I make no bones about it: I absolutely love Science Fiction. Anyone who knows me may very well have heard my first inking of it, that being of my experience as a very young boy sitting far too close to the television set, enraptured as I was with the ears of a certain logic-spouting Vulcan sciences officer of a certain Federation starship. And I even vividly recall being stuck home from school on my very first snow day ever, sitting before the ‘boob tube’ from the spell being woven by a Japanese I make no bones about it: I absolutely love Science Fiction. Anyone who knows me may very well have heard my first inking of it, that being of my experience as a very young boy sitting far too close to the television set, enraptured as I was with the ears of a certain logic-spouting Vulcan sciences officer of a certain Federation starship. And I even vividly recall being stuck home from school on my very first snow day ever, sitting before the ‘boob tube’ from the spell being woven by a Japanese import called ‘Prince Planet.’ (Google it, and you’ll see it’s real.) Because I have a second life blogging about the daily history of Science Fiction elsewhere on the World Wide Web, I picked up Guy Haley’s SCI-FI CHRONICLES from the local book retailer with great enthusiasm. Confession time: no, I haven’t finished reading it. For those who feel that my taking time at this point (I’ve probably made my way through about 20% of it, jumping through its various cleverly and functionally designed sections conducting my own research) to pen a review is fraudulent, then I encourage you to skip down to someone else’s entry. I wanted to get something up right away because I’ve found this encyclopedic tome to be about as good as it gets for those like myself. Principally, Haley wanted to create a visual guide to Science Fiction, and – as you’ll learn – he’s enlisted a wealth of SciFi experts from around the globe to help construct this guide the way he has. It’s broken down in several useful ways – first by timeline; second by sub-genre (SciFi encompasses a variety of specific subsets); and lastly by index – making it easy for anyone with eight fingers and two thumbs to surf pages instead of websites in pursuit of whatever nugget of information is desired. Haley and his compatriots have even crafted a variety of visible ‘timelines’ both from a macro-perspective as well as a micro-outlook; this gives all of the writers the opportunity to reflect not only on a specific property (say ‘Star Trek’) but also on how that franchise fits into the greater evolution of SciFi as a medium unto itself. And the brilliant experience is only further enhanced by the fact that CHRONICLES is chocked full of both color and black’n’white photographs everywhere. For genre fans, this is like Thanksgiving for the eyes. That said, I will admit that some of the entries I’ve read are a bit ‘lacking,’ but I’m willing to give Haley and co. a pass on that front. After all, a franchise like Doctor Who has had entire books written on the property, and these various journals have examined the work from the points-of-view of history to psychology to real-world application; there’s no way a compendium can truly compete with those works. CHRONICLES is meant to be a catch-all: a vast, expansive databank that hits the bullet points … so if you’re looking for greater detail then you may need to go elsewhere. But for ‘the straight skinny’? Haley’s collection is a work of art. HIGHEST RECOMMENDATION POSSIBLE. This is a relatively ginormous book, and I can say with great assurance that I’ll be spending many happy hours of my years ahead trapped within the pages of Guy Haley’s SCI-FI CHRONICLES. At over 500 pages of fun-filled, photographed facts documenting practically every conceivable facet of Science Fiction, there’s plenty to absorb. Granted, a few of the entries I’ve perused already may lack the kind of depth of commentary I generally enjoy when discussing the genre nearest and dearest to my heart, but that’s a small error to forgive: it’s not like any single compendium can cover every spaceship, ray gun, or robot to everyone’s liking. This? This might be as close as it ever gets.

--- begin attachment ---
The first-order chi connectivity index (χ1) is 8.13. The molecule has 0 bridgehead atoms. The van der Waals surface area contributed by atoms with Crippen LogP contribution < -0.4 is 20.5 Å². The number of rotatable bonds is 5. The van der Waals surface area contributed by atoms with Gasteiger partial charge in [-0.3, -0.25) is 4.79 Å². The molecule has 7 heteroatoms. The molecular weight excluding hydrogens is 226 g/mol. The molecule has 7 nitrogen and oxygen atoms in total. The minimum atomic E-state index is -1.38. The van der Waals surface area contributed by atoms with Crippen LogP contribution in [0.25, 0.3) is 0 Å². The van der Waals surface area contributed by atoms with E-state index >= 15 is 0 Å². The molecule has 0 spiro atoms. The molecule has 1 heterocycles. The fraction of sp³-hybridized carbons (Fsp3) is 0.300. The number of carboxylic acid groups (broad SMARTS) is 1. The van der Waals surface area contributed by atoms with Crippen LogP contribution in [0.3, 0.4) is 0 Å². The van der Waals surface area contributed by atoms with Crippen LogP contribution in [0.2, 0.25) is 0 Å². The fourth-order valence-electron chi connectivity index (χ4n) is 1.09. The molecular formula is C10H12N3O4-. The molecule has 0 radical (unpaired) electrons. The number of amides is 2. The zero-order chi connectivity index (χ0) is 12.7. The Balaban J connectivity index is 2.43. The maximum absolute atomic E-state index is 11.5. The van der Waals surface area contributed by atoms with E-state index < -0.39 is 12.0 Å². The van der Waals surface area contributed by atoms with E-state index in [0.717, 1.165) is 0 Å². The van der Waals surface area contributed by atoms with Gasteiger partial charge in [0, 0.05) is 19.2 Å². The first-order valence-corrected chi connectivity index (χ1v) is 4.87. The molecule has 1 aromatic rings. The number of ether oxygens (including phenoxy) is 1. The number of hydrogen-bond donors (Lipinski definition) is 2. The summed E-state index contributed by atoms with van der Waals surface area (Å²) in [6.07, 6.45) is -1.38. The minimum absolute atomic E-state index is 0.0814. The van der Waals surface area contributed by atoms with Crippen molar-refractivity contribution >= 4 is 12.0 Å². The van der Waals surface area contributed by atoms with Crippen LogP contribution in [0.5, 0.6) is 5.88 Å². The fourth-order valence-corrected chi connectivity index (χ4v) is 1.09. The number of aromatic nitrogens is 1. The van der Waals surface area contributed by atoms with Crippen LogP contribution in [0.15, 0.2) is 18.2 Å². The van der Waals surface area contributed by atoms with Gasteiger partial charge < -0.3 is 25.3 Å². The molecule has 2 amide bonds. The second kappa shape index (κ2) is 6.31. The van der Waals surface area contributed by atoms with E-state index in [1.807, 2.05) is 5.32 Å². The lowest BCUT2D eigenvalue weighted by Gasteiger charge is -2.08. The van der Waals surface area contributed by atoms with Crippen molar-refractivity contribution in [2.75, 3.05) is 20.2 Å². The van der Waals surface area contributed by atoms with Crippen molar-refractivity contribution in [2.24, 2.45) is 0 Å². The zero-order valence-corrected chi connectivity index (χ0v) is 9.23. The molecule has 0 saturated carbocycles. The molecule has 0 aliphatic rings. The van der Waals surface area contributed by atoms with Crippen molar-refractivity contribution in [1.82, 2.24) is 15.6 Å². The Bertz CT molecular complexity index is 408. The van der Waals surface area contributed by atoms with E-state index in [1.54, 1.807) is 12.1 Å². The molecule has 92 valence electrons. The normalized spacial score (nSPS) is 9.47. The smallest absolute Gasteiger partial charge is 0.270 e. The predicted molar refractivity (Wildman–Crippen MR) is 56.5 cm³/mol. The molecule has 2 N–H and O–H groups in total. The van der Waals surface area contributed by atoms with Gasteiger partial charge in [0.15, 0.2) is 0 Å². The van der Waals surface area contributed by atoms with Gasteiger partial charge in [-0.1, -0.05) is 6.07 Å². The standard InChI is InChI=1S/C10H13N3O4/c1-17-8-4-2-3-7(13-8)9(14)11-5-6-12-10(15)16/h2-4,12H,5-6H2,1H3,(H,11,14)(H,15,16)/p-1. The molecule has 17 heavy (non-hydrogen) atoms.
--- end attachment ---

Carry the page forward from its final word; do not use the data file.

6. 5 out of 5